Be a Hurdler: Do More with Less!
Brendan Boyle, Partner at IDEO and Founder of the IDEO Play Lab, looks at the roles designers inhabit… And why the toy industry needs Hurdlers!
Recall your childhood – the fun and joy we had doing role-play! You could be a firefighter, doctor, gymnast, tennis star or dozens of other roles. The toy industry even has a dedicated category called ‘Role-Play’ with all sorts of big hits – one of my favourites is Hulk Hands. So fun!
Whether you’re a CEO, an SVP, or a new designer, those are all roles you play. We’ve all heard the question: “What’s your role at the company?” If you’re a parent, you know how to quickly switch out of your office role when a shout from your child comes through into your parent role.
Imagine you’re in a meeting where you’re so excited to share your new concept, strategy or brand idea. Your presentation’s going great, there’s lots of encouragement, heads are nodding and the wind is in your sails! That is, until someone says… “Let me play Devil’s advocate!” Argh! Why is that the most well-known role that almost anyone can play? It may have its uses – that I don’t doubt – but might I suggest we get used to playing alternative roles at work.
Best-selling author and fellow IDEO partner, Tom Kelley, who has been a creative inspiration for my entire career, talks about ten additional roles in his book, The Ten Faces of Innovation. The point of the book is to offer strategies around overcoming the Devil’s advocate and driving creativity throughout your organisation.
Several of the archetypes in Tom’s book resonate with me. Take the ‘Anthropologist’, for example. The Anthropologist is about getting out into the world and observing kids as a point of inspiration – and as a reminder of the importance of human-centred design.
Another role I love is the ‘Experimenter’. This role stresses the importance of experimenting with tinker models and rough prototypes, thereby getting to something new and unique. The Experimenter also knows the importance of thinking with their hands when they build, whether it’s a physical or digital product. The goal is always to make something tangible.
There’s one role that I feel is a strong trait of any entrepreneur, designer, inventor or leader in the toy industry: the ‘Hurdler’. This role requires doing more with less! That might be a great trait of innovation in our industry. One doesn’t always have to tackle a challenge head-on… Hurdlers go over, or might even find a way to sidestep.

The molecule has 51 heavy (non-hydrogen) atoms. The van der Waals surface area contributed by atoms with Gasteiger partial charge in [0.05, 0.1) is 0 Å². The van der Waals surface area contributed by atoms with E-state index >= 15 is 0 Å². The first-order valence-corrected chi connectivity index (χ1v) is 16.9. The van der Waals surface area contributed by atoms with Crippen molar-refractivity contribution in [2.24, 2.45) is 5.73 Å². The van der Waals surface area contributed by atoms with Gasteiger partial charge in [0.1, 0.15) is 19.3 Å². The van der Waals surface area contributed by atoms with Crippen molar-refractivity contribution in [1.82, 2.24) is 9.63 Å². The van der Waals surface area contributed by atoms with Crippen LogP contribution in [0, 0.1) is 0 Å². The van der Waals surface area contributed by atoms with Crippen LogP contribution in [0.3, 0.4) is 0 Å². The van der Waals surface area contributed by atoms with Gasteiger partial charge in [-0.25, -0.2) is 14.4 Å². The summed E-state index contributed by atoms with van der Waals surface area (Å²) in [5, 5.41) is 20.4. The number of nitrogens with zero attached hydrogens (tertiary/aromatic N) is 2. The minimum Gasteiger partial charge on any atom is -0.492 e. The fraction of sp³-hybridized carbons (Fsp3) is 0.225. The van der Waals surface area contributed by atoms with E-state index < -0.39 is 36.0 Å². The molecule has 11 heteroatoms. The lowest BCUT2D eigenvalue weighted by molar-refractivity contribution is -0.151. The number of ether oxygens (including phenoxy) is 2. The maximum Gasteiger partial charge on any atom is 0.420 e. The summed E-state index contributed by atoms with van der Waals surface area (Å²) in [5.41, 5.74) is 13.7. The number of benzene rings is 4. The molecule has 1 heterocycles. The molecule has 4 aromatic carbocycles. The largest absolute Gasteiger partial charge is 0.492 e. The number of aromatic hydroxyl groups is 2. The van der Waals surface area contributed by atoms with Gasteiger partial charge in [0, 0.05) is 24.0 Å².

The IDEO Play Lab is a team of inventors and solvers who are used to way more rejections than yeses, but we listen to the feedback and keep trying. When Cepia Toys had the huge hit Zhu Zhu Pets in 2009, I had a half-dozen toy executives call me to congratulate me on placing our item since I’d been pitching it for years. Except it wasn’t our item. We’d been pitching something extremely similar, but with no luck – and I’d never even heard of Cepia.
Instead of being disappointed, my IDEO colleague, toy inventor Adam Skaates, quickly joined me to pitch our version to Cepia – and we went to contract with them. We didn’t get the big win, but we found a way around that hurdle for a small victory.
Seldom do we invent something and sell it quickly. Pictionary Air, that we developed with Sound Machine, took eight years to license to Mattel. There were so many hurdles to get over on that award-winning toy!
My focus at Stanford and at IDEO is Design for Play. The opposite of play isn’t work… It’s boredom. Play is lifelong. Play makes us resilient – we’re ok with quick failures in order to learn and eventually have more successes. We’re in the wonderful toy industry, which I might suggest we reframe as the ‘Play Industry’.
Nurture the Hurdlers in your organisation. Cherish them. They will do more with less and they will use their entrepreneurial spirit to find a way over walls or turn them into doors.
As an aside, I ran hurdles in high school and one year in college. Good form, but not enough speed. However, lots of endurance and persistence!
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